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“Pushtaini: A Riveting Glimpse into Gender-Agnostic Exploitation in Film and Society”

Our society has long grappled with the uncomfortable reality that sexual exploitation transcends gender. This is a truth often neglected by mainstream cinema, which either sidesteps the issue of male sexual abuse or trivializes it for comedic relief. However, the film “Pushtaini,” a seemingly modest indie project with a significant message, dares to break this norm by addressing the darker, unspoken facets of exploitation faced by boys.

“Pushtaini” opens on a film set where Aryan Shaw, portrayed by Vinod Rawat, flounders while trying to deliver his lines. Aryan is attempting to mask his true identity, Bhupinder, or Bhuppi, a simple boy from the mountains, much like a frail cat attempting to roar like a tiger. Eventually, it’s revealed that this film set is strategically integrated into the storyline, serving as a catalyst for Bhuppi’s past trauma involving the ‘casting couch’ – a euphemism for sexual favors exchanged for career opportunities.

As Bhuppi wrestles with the sinister pressures of blackmail by a corrupt line producer, who possesses a compromising video capable of ending his career, his suppressed talent begins to surface. This evolution is triggered in part by Rajkumar Rao, who plays the lead in the “film within the film” and encourages Bhuppi to tap into his intrinsic abilities. Initially, Bhuppi and Aryan exist as two separate entities – an actor hiding behind a persona – but the coerced blend of his identities spurs a transformative performance.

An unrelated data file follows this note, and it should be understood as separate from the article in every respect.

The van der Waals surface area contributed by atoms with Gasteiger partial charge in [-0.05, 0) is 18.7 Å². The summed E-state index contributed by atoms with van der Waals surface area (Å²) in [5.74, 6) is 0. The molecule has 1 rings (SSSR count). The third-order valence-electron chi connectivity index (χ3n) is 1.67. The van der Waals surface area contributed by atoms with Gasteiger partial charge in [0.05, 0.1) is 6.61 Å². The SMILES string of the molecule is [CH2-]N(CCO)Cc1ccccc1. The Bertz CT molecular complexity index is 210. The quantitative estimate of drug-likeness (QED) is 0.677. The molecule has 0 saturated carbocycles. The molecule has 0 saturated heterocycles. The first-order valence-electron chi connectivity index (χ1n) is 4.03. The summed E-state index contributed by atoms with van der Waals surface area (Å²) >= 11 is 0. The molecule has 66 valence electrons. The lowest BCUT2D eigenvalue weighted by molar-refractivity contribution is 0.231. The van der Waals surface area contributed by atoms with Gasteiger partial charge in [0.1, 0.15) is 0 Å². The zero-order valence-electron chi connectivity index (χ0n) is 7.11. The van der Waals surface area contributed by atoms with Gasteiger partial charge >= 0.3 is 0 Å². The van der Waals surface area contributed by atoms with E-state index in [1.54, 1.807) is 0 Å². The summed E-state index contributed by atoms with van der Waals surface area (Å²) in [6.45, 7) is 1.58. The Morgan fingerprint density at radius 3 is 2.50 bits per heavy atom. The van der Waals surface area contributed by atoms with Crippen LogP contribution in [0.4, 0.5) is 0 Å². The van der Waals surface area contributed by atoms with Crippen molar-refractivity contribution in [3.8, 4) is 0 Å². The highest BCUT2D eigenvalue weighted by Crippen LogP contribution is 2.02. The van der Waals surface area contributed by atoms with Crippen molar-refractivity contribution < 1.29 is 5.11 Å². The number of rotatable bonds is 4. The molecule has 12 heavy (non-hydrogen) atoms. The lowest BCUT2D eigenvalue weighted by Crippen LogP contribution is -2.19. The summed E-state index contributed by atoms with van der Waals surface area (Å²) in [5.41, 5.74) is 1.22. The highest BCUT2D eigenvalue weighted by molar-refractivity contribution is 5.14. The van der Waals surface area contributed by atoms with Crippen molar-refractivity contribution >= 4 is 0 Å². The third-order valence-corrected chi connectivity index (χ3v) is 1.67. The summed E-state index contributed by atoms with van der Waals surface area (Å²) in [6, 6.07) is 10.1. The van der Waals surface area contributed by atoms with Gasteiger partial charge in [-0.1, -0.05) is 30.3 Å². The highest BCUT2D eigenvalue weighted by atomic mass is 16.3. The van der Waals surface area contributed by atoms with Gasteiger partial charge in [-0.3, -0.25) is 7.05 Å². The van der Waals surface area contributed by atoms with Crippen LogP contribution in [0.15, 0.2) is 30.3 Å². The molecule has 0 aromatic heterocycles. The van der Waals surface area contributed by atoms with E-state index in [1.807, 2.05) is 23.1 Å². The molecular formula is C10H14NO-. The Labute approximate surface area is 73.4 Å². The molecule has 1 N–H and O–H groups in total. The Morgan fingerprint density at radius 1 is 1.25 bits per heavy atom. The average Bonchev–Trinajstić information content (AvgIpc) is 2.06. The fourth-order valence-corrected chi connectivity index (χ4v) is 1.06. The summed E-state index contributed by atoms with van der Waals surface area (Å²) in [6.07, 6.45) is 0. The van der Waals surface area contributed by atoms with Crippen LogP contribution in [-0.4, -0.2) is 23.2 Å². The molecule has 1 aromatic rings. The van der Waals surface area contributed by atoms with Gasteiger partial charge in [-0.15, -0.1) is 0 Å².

To evade the clutches of his tormentor, Bhuppi returns to his ancestral home in Uttarakhand, where the breathtaking landscape triggers a flood of memories, revealing the painful reasons why he fled to chase city dreams. The title “Pushtaini” gradually gains significance as we uncover the familial and emotional burdens Bhuppi carries. He faces the weight of his father’s unresolved issues, the bitterness of a sister who accuses him of betraying the family, and the blame from an aunt who sees him as responsible for his father’s untimely death. Adding to his woes is a will controlled by his late father’s employer, Yashpal (Mithilesh Pandey), a figure from Bhuppi’s traumatic childhood past.

Bhuppi finds a companion in Dimple, a life coach played by Rita Heer, who is also on a quest to confront her inner demons.

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. While Bhuppi shuns intoxication to maintain his fragile facade, Dimple turns to weed and vodka as a crutch against her daunting reality. Their journey through the picturesque Uttarakhand is made lighter and more humorous by Hemant, a taxi driver and Bhuppi’s childhood friend, superbly enacted by Hemant Pandey. Hemant’s character, a quintessential small-town man, adds levity to the film with his judgmental yet endearing quirks about women’s choices.

Vinod Rawat not only delivers a compelling portrayal of Bhuppi/Aryan but also undertook multiple roles behind the scenes, including directing, producing, and co-writing the script. “Pushtaini” skillfully navigates through unemployment, migration, and economic struggles endemic to the hills, highlighting how these vulnerabilities leave people susceptible to various forms of exploitation, without indulging in melodrama.

The film aptly names Bhuppi’s troubles ‘Pushtaini,’ reflecting the inherited nature of his issues. Historically, individuals on the fringes have faced and concealed sexual exploitation and continue to do so, trapped in a cycle of suffering and silence. Rawat captures this resigned endurance and transformation in Bhuppi through a narrative that remains compelling without pleading for empathy, despite its indie film constraints.

Technically, “Pushtaini” resembles a sophisticated student film, with a raw, beating heart at its core. Despite the narrative thread occasionally fraying, the film’s unpolished expression of emotions often works to its benefit. However, there are moments where cumbersome metaphors feel overused to accentuate points.

Despite its minor flaws, “Pushtaini” emerges superior to many overproduced, formulaic films currently in theaters. It is a hopeful narrative that should be championed against a distribution system heavily biased towards high-budget productions dominated by entrenched industry figures.

“Pushtaini” is now showing in theaters.